First Nation May Not Ignore Court Order: “The rule of law applies to all Canadians”

Ken Dickerson
April 17, 2009

In a brief, unanimous decision released April 9, 2009, the Alberta Court of Appeal has upheld an order of contempt of court against the Tsuu T’ina First Nation.[1] The contempt order was issued by the Alberta Court of Queen’s Bench on November 7, 2008. The First Nation had breached court orders to continue providing water service and utilities to several occupied buildings on its reserve near Calgary, until their dispute was resolved.[2]

Tsuu T’ina argued that “its status as an Aboriginal First Nation entitles it to deference in its decisions, or provides some latitude with respect to its obligation to respect court orders.” The Court of Appeal disagreed that a judge should defer to either side in cases like this. It affirmed that “the rule of law applies to all Canadians, and the obligation to respect court orders is universal.”[3]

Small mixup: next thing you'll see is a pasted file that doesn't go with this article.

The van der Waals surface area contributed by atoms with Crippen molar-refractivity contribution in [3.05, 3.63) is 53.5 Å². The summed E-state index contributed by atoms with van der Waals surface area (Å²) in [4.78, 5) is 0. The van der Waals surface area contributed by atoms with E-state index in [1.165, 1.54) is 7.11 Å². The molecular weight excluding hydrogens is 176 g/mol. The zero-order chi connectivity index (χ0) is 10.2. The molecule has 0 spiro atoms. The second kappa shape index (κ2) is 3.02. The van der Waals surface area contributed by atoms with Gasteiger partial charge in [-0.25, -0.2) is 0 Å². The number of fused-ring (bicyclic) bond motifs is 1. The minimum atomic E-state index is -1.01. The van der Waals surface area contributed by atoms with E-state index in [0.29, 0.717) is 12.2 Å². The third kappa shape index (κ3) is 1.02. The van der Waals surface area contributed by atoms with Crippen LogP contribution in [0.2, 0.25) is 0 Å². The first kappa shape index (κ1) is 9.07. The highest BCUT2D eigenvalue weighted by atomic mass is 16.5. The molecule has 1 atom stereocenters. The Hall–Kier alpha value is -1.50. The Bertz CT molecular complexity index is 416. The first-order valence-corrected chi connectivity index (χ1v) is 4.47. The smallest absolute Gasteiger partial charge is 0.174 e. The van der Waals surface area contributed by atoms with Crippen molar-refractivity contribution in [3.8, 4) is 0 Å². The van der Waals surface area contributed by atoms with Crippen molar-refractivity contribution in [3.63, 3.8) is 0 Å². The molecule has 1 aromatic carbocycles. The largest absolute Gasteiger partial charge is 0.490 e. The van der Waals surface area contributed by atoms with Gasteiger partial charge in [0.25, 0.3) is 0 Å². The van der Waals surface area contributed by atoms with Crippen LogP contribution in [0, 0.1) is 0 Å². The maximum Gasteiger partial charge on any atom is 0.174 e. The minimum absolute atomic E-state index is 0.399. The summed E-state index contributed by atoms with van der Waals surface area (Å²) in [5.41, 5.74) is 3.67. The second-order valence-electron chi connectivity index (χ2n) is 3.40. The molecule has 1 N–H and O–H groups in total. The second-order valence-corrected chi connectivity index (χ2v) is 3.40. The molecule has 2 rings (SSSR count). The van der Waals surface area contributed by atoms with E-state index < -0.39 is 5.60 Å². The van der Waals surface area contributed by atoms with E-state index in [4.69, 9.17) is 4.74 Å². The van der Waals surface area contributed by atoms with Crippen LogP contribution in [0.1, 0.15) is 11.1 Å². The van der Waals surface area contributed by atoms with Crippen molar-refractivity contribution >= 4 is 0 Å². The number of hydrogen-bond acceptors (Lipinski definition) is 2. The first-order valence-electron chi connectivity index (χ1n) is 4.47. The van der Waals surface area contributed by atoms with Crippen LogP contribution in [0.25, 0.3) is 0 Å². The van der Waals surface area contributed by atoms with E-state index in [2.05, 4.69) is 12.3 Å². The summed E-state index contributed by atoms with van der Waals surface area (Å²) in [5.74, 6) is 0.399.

The decision arose from a continuing dispute over buildings the First Nation wants to demolish. The buildings were occupied by elders whose residency on the reserve is not recognized by the Tsuu T’ina Nation, so they were not offered alternate housing when the buildings were slated for demolition.[4]
Further Reading

Terry Romaniuk, “Update: Aboriginal Water Rights – Clarified or Muddied” Centre for Constitutional Studies (19 October 2008).


[1] “Tsuu T’ina not above law: court” Calgary Herald (10 April 2009).
[2] CTV News, “Tsuu T’ina nation in contempt of court” (7 November 2008).
[3] Tsuu T’ina Nation v. Frasier, 2009 ABCA 140 at para. 7.
[4] Supra note 2.
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